Stylistic Analysis Of The Big Sleep

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The Big Sleep is an interesting novel by Raymond Chandler with many twists and turns throughout the entire plot, with an abrupt plot twist at the very end. The story is set in the in Los Angeles, California in the 1930s, from the point of view of Philip Marlowe, the protagonist. The basic plot of the entire story starts when a private detective, Philip Marlowe, gets hired by a wealthy man, General Sternwood, for a job, which involves the blackmailing of one of his two daughters, Vivian Regan. The plot gets more complex and in-depth with all the events that occur from the beginning of the story to the very end, from murder, secrets, etc. In short, Marlowe has his sights on somewhat of a side quest than his original mission, which is to find out what happened to Rusty Regan, who is Vivian …show more content…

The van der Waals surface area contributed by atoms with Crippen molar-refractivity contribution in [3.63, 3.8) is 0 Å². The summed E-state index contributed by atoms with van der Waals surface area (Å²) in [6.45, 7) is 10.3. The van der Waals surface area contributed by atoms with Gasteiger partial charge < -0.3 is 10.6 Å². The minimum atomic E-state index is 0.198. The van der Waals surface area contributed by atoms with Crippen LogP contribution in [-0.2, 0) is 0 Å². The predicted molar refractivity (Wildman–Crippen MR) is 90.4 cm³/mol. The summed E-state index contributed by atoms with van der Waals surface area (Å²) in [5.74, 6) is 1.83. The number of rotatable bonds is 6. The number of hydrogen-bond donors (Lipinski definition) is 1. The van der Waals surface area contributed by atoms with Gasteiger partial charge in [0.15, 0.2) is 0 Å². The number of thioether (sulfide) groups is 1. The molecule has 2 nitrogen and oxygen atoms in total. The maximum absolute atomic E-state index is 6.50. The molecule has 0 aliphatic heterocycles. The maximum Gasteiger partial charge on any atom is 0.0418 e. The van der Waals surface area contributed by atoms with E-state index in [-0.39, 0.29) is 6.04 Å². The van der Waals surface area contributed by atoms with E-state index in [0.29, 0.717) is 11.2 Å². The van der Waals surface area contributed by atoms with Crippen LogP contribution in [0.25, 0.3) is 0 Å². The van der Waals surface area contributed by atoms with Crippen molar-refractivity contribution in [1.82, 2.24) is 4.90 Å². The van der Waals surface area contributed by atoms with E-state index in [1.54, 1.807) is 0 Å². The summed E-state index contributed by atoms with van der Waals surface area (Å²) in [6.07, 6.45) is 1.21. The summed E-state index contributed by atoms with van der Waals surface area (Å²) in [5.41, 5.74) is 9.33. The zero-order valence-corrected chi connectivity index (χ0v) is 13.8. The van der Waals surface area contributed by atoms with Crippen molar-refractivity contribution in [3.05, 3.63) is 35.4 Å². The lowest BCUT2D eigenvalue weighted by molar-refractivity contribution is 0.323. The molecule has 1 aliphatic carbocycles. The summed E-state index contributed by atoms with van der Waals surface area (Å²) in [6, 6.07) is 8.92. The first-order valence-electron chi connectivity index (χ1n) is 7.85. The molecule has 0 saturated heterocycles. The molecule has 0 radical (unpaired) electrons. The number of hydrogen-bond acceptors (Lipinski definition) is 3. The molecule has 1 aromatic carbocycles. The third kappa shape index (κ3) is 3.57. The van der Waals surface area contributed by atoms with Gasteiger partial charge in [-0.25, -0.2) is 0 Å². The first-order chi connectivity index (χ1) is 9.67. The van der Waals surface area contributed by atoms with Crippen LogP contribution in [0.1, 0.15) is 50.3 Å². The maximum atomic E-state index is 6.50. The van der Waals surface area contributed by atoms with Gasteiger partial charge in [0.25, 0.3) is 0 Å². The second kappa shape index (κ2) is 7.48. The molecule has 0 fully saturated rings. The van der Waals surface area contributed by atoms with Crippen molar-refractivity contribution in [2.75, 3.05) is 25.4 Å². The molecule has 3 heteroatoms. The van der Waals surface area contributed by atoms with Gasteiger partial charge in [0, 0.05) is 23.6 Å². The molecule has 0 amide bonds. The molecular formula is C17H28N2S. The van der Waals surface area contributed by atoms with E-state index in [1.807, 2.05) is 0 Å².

Throughout the entire story, it seems that Marlowe rarely sleeps and if he does it’s a very short. Gathering information from the story, it seems that Marlowe stays up late working and wakes up early to work, which greatly reduces his amount of sleep. Because of his lack of sleep, Marlowe is a bit more sensitive and instinctive, therefore not using judgement in his decisions, “Sleep loss impairs judgement, especially about sleep. Lack of sleep can affect our interpretation of events. This hurts our ability to make sound judgements because we may not assess situations accurately and act on them wisely.” (WebMD). In other words, Philip Marlowe is basically “grouchy” and isn’t thinking very straight. In addition to lack of sleep, Marlowe also has a problem with alcohol at times throughout the story, “I went to bed full of whiskey and frustration and dreamed about a man in a bloody Chinese coat who chased a naked girl with long jade earrings while I ran after them and tried to take a photograph with an empty camera.” (Pg.

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